The first is a translation of the court’s verdict. Amongst other things, this paragraph is stunning:
The court has to take into account the credibility of how the original data was preserved, because each start-up of the computer results in certain automatic changes and data can be easily altered or modified. It appears that after the defendant was detained and his notebook computer was seized by the police, the computer was started up on 2 September 2011 at 20.13.44 hrs and on 7 September 2011 at 21.12.07 hrs, before the computer was sent to the forensic police officer for examination, and this could allow modifications of the data of the seized computer. Therefore, the results of the examination of the computer are flawed and unreliable, and it cannot be clearly concluded that the data pertaining to the use of the email account firstname.lastname@example.org and Facebook account ‘I shall reign by staging coups’ results from the use of the defendant’s notebook computer.
The evidence suggests that the police or others tried to frame Surapak.
The second story is an interview with Surapak’s lawyer, “Thitipong Srisaen, aka “Attorney Siang”. Experienced in intellectual property rights cases, Thitipong took this case, his first involving national security and a highly sensitive issue. He shares with us his experience in this landmark case.” He adds that: “In the past two years, I have handled many of the red-shirt cases; many of my clients are just grassroots villagers, not the core members, who have been prosecuted for violating the Emergency Decree.” He came to Surapak’s case as a red shirt lawyer supporting a fellow red shirt.
Thitipong notes one of the difficulties associated with lese majeste cases where the defendants are repeatedly denied bail:
It would have been much more convenient if Surapak had been temporarily released. The accused is a computer expert. But because he was held in custody, he could only explain to me through the iron bars and had no chance to demonstrate to me using a real computer. He simply told me the data (found in his laptop computer) had been fabricated. But at first I had no idea how it had been fabricated. Without a support team, I had to do the research myself. Experts were reluctant to give me any help.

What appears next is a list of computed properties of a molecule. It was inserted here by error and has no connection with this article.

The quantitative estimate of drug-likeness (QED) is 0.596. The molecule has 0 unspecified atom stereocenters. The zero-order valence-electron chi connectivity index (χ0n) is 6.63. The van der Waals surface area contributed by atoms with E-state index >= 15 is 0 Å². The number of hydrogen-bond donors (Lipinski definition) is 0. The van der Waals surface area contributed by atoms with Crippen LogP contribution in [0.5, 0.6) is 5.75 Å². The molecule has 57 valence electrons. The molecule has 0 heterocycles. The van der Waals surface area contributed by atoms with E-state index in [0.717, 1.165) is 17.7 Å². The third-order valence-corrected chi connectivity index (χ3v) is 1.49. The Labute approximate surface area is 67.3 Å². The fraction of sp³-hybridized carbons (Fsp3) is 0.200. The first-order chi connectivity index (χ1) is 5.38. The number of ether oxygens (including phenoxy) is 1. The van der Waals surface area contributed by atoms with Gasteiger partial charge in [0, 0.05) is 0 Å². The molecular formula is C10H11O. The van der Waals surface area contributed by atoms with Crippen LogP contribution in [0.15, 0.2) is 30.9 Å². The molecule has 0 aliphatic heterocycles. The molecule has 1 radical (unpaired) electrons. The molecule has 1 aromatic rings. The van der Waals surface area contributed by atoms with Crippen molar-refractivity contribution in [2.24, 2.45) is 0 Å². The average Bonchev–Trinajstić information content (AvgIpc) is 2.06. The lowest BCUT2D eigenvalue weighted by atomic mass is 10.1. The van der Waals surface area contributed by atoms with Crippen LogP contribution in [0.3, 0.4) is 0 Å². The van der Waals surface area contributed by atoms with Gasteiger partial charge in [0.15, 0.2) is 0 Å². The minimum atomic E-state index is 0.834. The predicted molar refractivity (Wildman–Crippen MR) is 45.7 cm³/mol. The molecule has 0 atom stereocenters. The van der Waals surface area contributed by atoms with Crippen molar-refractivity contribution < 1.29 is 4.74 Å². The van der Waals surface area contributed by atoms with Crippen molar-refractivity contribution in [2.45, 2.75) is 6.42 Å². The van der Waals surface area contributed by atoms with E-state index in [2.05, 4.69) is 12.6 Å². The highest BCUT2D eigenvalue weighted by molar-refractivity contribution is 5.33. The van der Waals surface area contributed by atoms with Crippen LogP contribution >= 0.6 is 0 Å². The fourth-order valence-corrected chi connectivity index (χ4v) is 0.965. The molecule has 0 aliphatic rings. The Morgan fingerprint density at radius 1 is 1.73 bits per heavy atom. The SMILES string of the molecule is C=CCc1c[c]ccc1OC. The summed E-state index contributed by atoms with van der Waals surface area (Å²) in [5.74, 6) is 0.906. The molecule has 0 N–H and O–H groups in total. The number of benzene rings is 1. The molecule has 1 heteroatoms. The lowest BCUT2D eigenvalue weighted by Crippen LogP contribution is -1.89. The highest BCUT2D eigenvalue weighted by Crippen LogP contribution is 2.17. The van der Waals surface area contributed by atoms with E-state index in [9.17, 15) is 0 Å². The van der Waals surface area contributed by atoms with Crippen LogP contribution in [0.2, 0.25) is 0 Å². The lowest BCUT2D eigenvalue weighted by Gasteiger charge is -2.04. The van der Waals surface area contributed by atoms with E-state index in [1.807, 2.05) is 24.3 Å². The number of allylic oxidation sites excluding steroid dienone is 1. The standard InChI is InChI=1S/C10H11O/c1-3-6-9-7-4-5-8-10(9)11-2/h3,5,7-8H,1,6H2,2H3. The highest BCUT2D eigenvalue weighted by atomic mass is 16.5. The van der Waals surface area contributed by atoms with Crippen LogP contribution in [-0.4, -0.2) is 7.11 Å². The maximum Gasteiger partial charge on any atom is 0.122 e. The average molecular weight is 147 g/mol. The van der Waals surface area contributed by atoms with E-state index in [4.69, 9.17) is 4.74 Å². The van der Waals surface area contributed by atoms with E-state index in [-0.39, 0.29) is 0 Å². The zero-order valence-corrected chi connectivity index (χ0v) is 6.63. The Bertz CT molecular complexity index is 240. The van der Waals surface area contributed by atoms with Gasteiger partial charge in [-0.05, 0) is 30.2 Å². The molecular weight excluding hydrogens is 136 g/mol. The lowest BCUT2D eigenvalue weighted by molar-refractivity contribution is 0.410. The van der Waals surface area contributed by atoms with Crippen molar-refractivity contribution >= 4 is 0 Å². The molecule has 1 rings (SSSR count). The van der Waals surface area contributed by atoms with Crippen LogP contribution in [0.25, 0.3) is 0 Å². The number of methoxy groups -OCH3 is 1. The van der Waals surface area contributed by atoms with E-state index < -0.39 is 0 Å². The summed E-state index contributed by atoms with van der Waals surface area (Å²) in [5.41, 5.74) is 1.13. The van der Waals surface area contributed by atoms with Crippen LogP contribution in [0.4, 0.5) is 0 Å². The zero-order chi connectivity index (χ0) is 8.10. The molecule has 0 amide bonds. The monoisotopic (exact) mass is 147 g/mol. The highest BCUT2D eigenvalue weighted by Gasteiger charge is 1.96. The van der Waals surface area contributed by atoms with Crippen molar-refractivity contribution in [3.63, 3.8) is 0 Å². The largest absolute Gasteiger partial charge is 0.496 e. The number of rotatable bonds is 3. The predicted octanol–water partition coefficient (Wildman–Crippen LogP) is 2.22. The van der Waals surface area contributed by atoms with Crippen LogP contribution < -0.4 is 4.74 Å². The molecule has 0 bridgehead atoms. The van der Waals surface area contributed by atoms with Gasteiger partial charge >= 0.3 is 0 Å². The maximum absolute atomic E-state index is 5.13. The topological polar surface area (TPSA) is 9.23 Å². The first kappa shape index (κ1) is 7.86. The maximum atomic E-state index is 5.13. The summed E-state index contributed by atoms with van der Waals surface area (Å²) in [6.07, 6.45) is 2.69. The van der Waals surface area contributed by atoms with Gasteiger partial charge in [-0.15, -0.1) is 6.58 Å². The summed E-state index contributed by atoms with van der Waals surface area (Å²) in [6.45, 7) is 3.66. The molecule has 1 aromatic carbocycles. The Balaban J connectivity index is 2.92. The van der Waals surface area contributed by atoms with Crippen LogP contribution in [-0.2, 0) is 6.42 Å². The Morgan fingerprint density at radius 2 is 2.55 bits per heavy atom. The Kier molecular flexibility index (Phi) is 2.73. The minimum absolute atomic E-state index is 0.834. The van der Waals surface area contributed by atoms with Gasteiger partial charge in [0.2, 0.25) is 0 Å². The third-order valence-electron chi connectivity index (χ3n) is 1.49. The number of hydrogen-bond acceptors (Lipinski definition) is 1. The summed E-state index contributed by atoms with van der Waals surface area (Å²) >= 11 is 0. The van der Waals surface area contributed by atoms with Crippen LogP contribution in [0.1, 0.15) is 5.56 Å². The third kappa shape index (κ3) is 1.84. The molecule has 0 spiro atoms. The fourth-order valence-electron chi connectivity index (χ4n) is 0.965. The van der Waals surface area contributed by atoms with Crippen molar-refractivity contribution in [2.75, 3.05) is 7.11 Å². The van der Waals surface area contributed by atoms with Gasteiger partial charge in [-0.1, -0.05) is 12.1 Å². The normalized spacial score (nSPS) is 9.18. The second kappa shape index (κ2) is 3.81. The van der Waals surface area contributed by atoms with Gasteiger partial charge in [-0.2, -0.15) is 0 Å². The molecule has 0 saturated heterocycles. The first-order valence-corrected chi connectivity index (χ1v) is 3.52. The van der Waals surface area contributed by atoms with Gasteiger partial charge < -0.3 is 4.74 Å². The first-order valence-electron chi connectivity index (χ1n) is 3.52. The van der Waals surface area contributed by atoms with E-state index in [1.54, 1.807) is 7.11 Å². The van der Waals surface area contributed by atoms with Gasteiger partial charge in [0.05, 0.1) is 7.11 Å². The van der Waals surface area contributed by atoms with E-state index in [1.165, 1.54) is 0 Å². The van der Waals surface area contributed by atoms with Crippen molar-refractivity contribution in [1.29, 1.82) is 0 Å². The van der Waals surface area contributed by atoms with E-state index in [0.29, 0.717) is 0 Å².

Further, he criticizes the lese majeste law:
The crux of the matter is that it is too easy to report someone. It is so easy to initiate a lèse majesté case invoking Section 112. In the case against Surapak, someone reported to the police about an allegedly lèse majesté Facebook page. That person insisted that Surapak was the owner of the Facebook page and he was the “Mr. Manachai” whose name appeared on the Facebook page. The police simply pursued the case based on this claim and had never made any attempt to investigate further who the owner of the Facebook page really was.
And he explains that, from the very day of Surapak’s arrest, the police fabricated and concocted the case:
On the day they came to Surapak’s house, the officials had only a search warrant, no arrest warrant. They could not arrest him instantly since he had not committed any flagrant offence. But they asked Surapak to write down on a piece of paper the password of the Facebook page. Surapak did not understand, but he did write down the password of his computer. Then, the police took the piece of paper as evidence and submitted it to the Court to apply for an arrest warrant.
Finally, the personal impact on Surapak is mentioned, noting that he has been in jail for a long time and repeatedly refused bail, as well as “prejudged” by “society”:
Look at what Surapak suffered over the past one year in jail. Nothing can sufficiently compensate him. Nothing can heal the damage he suffers from his loss of time, career, etc.